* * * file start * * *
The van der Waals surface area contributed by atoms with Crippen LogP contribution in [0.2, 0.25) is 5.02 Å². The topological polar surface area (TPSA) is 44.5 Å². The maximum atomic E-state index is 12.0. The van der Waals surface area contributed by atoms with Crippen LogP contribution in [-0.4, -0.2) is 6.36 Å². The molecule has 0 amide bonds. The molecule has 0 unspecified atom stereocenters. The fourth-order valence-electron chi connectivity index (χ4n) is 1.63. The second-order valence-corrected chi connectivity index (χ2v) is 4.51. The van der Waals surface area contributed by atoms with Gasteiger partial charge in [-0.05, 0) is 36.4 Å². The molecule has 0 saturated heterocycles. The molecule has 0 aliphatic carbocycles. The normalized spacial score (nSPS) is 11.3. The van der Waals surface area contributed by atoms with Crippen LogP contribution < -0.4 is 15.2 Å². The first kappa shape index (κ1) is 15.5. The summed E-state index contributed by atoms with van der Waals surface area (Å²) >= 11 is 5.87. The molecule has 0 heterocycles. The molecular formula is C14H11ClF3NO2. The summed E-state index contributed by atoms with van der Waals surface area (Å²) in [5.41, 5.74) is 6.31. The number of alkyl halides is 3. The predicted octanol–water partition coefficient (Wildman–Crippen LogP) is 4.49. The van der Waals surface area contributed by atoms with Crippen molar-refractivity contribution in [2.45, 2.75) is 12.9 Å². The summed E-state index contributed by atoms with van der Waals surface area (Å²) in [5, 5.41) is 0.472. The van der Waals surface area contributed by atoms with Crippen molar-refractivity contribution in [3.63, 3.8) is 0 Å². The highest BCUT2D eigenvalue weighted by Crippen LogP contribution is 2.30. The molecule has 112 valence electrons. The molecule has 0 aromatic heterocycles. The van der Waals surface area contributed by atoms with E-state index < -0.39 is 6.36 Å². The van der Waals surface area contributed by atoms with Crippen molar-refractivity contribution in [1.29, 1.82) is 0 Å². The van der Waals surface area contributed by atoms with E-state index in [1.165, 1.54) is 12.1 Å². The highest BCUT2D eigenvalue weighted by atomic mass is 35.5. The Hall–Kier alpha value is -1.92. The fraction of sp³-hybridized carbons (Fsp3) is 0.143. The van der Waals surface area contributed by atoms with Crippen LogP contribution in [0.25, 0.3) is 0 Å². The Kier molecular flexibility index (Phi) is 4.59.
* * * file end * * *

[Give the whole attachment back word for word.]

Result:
The van der Waals surface area contributed by atoms with Crippen LogP contribution in [0.2, 0.25) is 5.02 Å². The topological polar surface area (TPSA) is 44.5 Å². The maximum atomic E-state index is 12.0. The van der Waals surface area contributed by atoms with Crippen LogP contribution in [-0.4, -0.2) is 6.36 Å². The molecule has 0 amide bonds. The molecule has 0 unspecified atom stereocenters. The fourth-order valence-electron chi connectivity index (χ4n) is 1.63. The second-order valence-corrected chi connectivity index (χ2v) is 4.51. The van der Waals surface area contributed by atoms with Gasteiger partial charge in [-0.05, 0) is 36.4 Å². The molecule has 0 saturated heterocycles. The molecule has 0 aliphatic carbocycles. The normalized spacial score (nSPS) is 11.3. The van der Waals surface area contributed by atoms with Crippen LogP contribution < -0.4 is 15.2 Å². The first kappa shape index (κ1) is 15.5. The summed E-state index contributed by atoms with van der Waals surface area (Å²) >= 11 is 5.87. The molecule has 0 heterocycles. The molecular formula is C14H11ClF3NO2. The summed E-state index contributed by atoms with van der Waals surface area (Å²) in [5.41, 5.74) is 6.31. The number of alkyl halides is 3. The predicted octanol–water partition coefficient (Wildman–Crippen LogP) is 4.49. The van der Waals surface area contributed by atoms with Crippen molar-refractivity contribution in [2.45, 2.75) is 12.9 Å². The summed E-state index contributed by atoms with van der Waals surface area (Å²) in [5, 5.41) is 0.472. The van der Waals surface area contributed by atoms with Crippen molar-refractivity contribution in [3.63, 3.8) is 0 Å². The highest BCUT2D eigenvalue weighted by Crippen LogP contribution is 2.30. The molecule has 112 valence electrons. The molecule has 0 aromatic heterocycles. The van der Waals surface area contributed by atoms with E-state index < -0.39 is 6.36 Å². The van der Waals surface area contributed by atoms with Crippen molar-refractivity contribution in [1.29, 1.82) is 0 Å². The van der Waals surface area contributed by atoms with E-state index in [1.165, 1.54) is 12.1 Å². The highest BCUT2D eigenvalue weighted by atomic mass is 35.5. The Hall–Kier alpha value is -1.92. The fraction of sp³-hybridized carbons (Fsp3) is 0.143. The van der Waals surface area contributed by atoms with Crippen LogP contribution in [0.25, 0.3) is 0 Å². The Kier molecular flexibility index (Phi) is 4.59.